Ekka (Calotropis gigantea)

Ekka (Calotropis gigantea)

Calotropis gigantea (Crown flower, Ekka)

The Calotropis gigantea, is a flowering plant species in the genus Calotropis. It belongs to the family Apocyanaceae. This plant is native to India, Pakistan, Afghanistan, Iran, China, Nepal, Burma, Thailand, Vietnam, Malaysia, Indonesia, Australia, New Zealand, and South Africa. It is sometimes grown as an ornamental garden plant. 

The plant has been used traditionally to treat various ailments such as fever, cough, cold, asthma, bronchitis, etc.

Ekka is a natural remedy for cough and cold. It contains anti-inflammatory properties and is effective against respiratory tract infections. It helps reduce inflammation and swelling in the lungs. It can be taken orally or applied externally to affected areas.

Ekka (Calotropis gigantea)

Chemical Composition

A study conducted by the Indian Council of Medical Research reported that the plant contains alkaloids like calotropagenin, proceratenin, and calotropin. These compounds exhibit anti-inflammatory activity. Another study published in Phytochemistry International showed that calotropagenin exhibits cytotoxic activity against human lung adenocarcinoma cell lines A549 and H460.

Ekka (Calotropis gigantea)

Pharmacological activity

Anti-inflammatory: Calotropis gigantea suppresses the release of inflammatory mediators such as histamine, serotonin, bradykinins, prostaglandins, and cytokines. It inhibits the synthesis of cyclooxygenase enzymes, thereby reducing the production of prostaglandins.

Antibacterial: Calotropis gigantea observes antibacterial activity against many pathogenic microorganisms including Staphylococcus aureus, Streptococcus pyogenes, Escherichia coli, and so on.

Antioxidant: Calotropis gigantea presented antioxidant activity in vitro. It scavenges free radicals and reactive oxygen species (ROS) produced during oxidative stress.

Cytotoxicity: Calotropis gigantea offers cytotoxic effects on several types of cancer cells. It induces apoptosis in MCF7 breast cancer cells and PC3 prostate cancer cells. It also causes necrosis in HepG2 hepatocellular carcinoma cells.

Immunomodulatory: Calotropis gigantea stimulates phagocytic activity of macrophages and enhances their ability to kill intracellular pathogens. It stimulates the proliferation of lymphocytes and increases the number of T helper cells.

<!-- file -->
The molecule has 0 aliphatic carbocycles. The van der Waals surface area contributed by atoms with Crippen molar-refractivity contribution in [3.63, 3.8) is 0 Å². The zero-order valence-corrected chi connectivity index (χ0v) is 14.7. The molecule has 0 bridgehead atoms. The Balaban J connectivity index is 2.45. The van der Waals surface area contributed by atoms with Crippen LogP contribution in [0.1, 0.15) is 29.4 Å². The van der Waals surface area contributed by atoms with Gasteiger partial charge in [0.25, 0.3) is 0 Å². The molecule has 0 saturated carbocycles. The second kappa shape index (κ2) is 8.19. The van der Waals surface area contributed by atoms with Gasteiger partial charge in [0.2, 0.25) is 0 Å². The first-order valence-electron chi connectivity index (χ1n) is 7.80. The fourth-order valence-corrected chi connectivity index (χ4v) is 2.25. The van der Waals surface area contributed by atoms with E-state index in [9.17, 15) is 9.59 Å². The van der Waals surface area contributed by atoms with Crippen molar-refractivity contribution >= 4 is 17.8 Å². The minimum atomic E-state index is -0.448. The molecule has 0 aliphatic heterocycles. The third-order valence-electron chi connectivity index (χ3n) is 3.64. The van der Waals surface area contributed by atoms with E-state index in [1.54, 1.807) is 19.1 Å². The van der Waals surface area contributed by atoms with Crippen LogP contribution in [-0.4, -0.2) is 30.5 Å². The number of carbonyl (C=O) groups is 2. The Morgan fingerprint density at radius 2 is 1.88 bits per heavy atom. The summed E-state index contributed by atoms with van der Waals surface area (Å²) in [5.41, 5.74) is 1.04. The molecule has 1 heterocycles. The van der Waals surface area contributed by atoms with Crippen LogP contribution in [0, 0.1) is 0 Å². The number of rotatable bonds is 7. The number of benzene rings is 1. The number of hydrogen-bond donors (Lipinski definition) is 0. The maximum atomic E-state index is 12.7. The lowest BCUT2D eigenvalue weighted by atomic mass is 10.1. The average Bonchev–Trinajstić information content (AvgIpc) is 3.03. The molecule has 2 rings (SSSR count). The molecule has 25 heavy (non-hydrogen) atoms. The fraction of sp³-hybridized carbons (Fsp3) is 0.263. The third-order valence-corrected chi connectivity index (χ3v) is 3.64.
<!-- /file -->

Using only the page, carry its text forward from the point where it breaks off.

Analgesic: Calotropis gigantea suppresses pain by inhibiting the action of substance P and calcitonin gene related peptide.

Ekka (Calotropis gigantea)


This plant is used traditionally for the treatment of fever, cough, asthma, bronchitis, dysentery, diarrhea, jaundice, piles, skin diseases, ulcers, wounds, snake bites, scorpion stings, ringworm, eczema, psoriasis, leprosy, cancer, diabetes, arthritis, gout, kidney stones, urinary tract infections, liver disorders, hypertension, heart disease, epilepsy, mental illness, infertility, impotence, erectile dysfunction, premature ejaculation, nervous tension, anxiety, depression, insomnia, stress, and obesity. It is also used as an antidote against poisonous snakes and scorpions.

Calotropis gigantea has been used for centuries to treat various ailments such as fever, coughs, colds, asthma, bronchitis, stomach aches, diarrhea, dysentery, malaria, and skin diseases. The plant contains alkaloids that help fight infections.

Calotropis gigantea has been used for centuries to treat snakebites. The plant contains alkaloids which help reduce swelling and pain. Calotropis also helps prevent infection from bacteria present in the wound.

In Ayurvedic medicine, it is used for treating fever, cough, asthma, and bronchitis. In traditional Chinese medicine, it is used to treat colds, fever, pneumonia, and other respiratory problems.

It is also used to treat rheumatism, arthritis, gout, and lumbago.

Leaves are used as vegetables while flowers, fruits, seeds, and stems are used as herbal medicine. Resin, latex, bark, and root are used as ointments, poultices, and decoctions. Flowers are used as tea.

Seeds are used as powder and oil. Roots are used as juice and decoction. Latex is used as an emulsion. The bark is used as a tincture. Fluid extract of the whole plant is used as syrup. Seed oil is used as a massage oil. Root paste is applied externally. Leaf juice is given orally. Flower juice is given orally. Fruits are eaten raw.

Precautions and side effects 

This herb should be taken under professional supervision if you are pregnant, nursing, or planning to become pregnant. Side effects include nausea, vomiting, diarrhea, abdominal pain, dizziness, drowsiness, headache, dry mouth, constipation, blurred vision, difficulty urinating, changes in skin color, irregular heartbeat, low blood pressure, unusual bleeding or bruising, swelling of the face or tongue, fainting, trouble breathing, confusion, hallucinations, seizures, coma, or death. If you experience any of these symptoms, stop taking this herb. Do not use this herb if you are pregnant or breastfeeding. Do not give it to children. Keep out of reach of children. Store away from heat and moisture. 

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Extra reading

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Happy Gardening!

Dr. Vandana K.